Constitution Check: Must the next federal budget be balanced?
In a continuing series of posts, Lyle Denniston provides responses based on the Constitution and its history to public statements about the meaning of the Constitution and what duties it imposes or rights its protects. Today’s topic: a constitutional amendment to require a balanced federal budget.
The constitutional claim:
“The Secretary of the Treasury shall not exercise…additional borrowing authority…until the Archivist of the United States transmits to the states…a balanced budget amendment to the Constitution.”
- Sec. 301, Bill H.R. 2560, adopted by the House of Representatives on Tuesday by a vote of 234-190. The measure now goes to the Senate.
The constitutional response:
It’s a safe bet that when the new fiscal year for the federal government begins on October 1, the Constitution will not require a balanced budget. And, probably, neither will it be required of any budget after that (read more about the constitution and the National Debt here).
But that won’t be for lack of trying. Library of Congress analyst James V. Saturno once wrote: “Since the 1930s, dozens of proposals have called for laws or constitutional amendments that would require a balanced budget…The accumulation of large deficits since the 1970s has heightened the feeling of some policymakers and other observers that the Constitution should be amended to require the federal government to balance revenues and expenditures.”
That was written 13 years ago. Today that “heightened feeling” not only persists, but seems to be even more intense. As the U.S. Treasury approaches the limit of its borrowing capacity on August 2, deficits are now so routine in federal budgets that they are at the center of Washington bargaining over what to do next.
The approval in the House of Representatives on Tuesday of a call for a balanced budget amendment was widely regarded by Washington insiders as a symbolic gesture that now clears the way, politically, for a supposedly final round of negotiations about whether, and how, to raise the debt ceiling, and cut the budget in the process. On that, there is surely more to come, perhaps even later this week.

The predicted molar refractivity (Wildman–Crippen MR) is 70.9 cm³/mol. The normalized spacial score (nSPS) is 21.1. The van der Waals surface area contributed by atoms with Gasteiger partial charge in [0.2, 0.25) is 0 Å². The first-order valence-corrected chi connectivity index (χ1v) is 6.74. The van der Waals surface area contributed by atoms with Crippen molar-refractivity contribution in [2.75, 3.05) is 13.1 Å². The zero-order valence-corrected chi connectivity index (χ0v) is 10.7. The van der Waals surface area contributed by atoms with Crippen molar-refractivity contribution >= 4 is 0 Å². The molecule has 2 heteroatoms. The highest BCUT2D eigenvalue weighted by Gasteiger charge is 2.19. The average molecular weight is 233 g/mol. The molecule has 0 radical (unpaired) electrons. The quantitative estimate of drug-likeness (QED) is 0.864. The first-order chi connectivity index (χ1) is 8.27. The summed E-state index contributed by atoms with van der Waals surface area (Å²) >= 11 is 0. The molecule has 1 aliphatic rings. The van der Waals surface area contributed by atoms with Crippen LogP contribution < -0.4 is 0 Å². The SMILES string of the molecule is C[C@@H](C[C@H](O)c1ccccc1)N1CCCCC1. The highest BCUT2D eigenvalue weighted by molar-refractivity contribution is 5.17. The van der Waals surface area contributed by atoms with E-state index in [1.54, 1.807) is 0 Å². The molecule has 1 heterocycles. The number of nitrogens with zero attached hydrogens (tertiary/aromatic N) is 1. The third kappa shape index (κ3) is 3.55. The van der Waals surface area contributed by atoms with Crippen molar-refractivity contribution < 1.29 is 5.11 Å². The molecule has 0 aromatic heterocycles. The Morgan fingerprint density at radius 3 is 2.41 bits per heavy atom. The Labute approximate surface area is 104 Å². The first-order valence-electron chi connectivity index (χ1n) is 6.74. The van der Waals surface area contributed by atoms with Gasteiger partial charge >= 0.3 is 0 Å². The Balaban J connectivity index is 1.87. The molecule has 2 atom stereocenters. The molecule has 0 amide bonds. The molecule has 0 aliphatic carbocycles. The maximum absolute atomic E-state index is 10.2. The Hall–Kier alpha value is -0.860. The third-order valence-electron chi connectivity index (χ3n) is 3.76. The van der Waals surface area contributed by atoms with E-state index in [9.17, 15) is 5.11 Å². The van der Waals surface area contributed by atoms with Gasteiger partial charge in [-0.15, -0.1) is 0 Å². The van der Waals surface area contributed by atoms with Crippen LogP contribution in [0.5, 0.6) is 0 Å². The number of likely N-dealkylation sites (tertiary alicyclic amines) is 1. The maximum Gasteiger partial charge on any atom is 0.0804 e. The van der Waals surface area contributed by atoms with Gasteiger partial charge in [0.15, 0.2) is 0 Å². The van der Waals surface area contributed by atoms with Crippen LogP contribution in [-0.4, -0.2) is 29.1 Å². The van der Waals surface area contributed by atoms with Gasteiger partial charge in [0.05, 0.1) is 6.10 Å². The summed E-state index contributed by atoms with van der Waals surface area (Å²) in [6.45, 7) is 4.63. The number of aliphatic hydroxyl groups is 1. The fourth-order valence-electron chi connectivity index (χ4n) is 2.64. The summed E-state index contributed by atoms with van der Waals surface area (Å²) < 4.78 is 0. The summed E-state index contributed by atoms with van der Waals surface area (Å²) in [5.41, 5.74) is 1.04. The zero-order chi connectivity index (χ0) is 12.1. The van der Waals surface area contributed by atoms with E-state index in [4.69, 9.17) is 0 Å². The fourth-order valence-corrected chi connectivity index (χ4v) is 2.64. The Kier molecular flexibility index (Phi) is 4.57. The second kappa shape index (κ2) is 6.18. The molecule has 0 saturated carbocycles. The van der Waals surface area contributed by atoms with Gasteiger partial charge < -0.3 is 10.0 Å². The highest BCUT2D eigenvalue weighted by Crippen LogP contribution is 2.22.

In the meantime, whether symbolic or not, the House vote does send a lesson in constitutional arithmetic: while the proposal drew 234 “yea” votes, it was still 56 votes short of what the Constitution would require to propose a constitutional amendment – a two-thirds majority in both houses to send the measure to the states for consideration, at which point three-quarters of the states (38) would have to approve to actually put it into the Constitution. (The president, by the way, has no say in the amending process.)
Given the difficulty of amending the Constitution (that has been done only 27 times since the original document was ratified in June 1788), the popularity of proposals to amend the Constitution far outshines the prospect of actually doing so. And few ideas for amendments are as popular as the one to mandate that the government live within its fiscal means.
A closer examination of what the House adopted on Tuesday shows some other ideas for fundamentally altering the existing Constitution:
* While it would raise the federal debt ceiling, the added borrowing power could not be used until the House and Senate had approved the proposed balanced budget amendment.
* The amendment described in the bill would require a three-fifths vote in both the House and Senate to unbalance any budget.
* Any increase in the debt limit would also need three-fifths approval in each chamber.
* No bill to raise revenue – either by increasing tax rates or closing loopholes – could be adopted unless it had the approval of two-thirds of each chamber.
* The amendment could be suspended by Congress in any year in which Congress had formally declared war. It also could be suspended during a military conflict – short of declared war – that threatened national security.
As a political reality, the super-majority requirements probably could seldom if ever be reached. Thus, balanced budgets would be the norm, except in war time. And that, of course, is precisely the idea.
Lyle Denniston is the National Constitution Center’s Adviser on Constitutional Literacy. He has reported on the Supreme Court for 53 years, currently covering it for SCOTUSblog, an online clearing house of information about the Supreme Court’s work.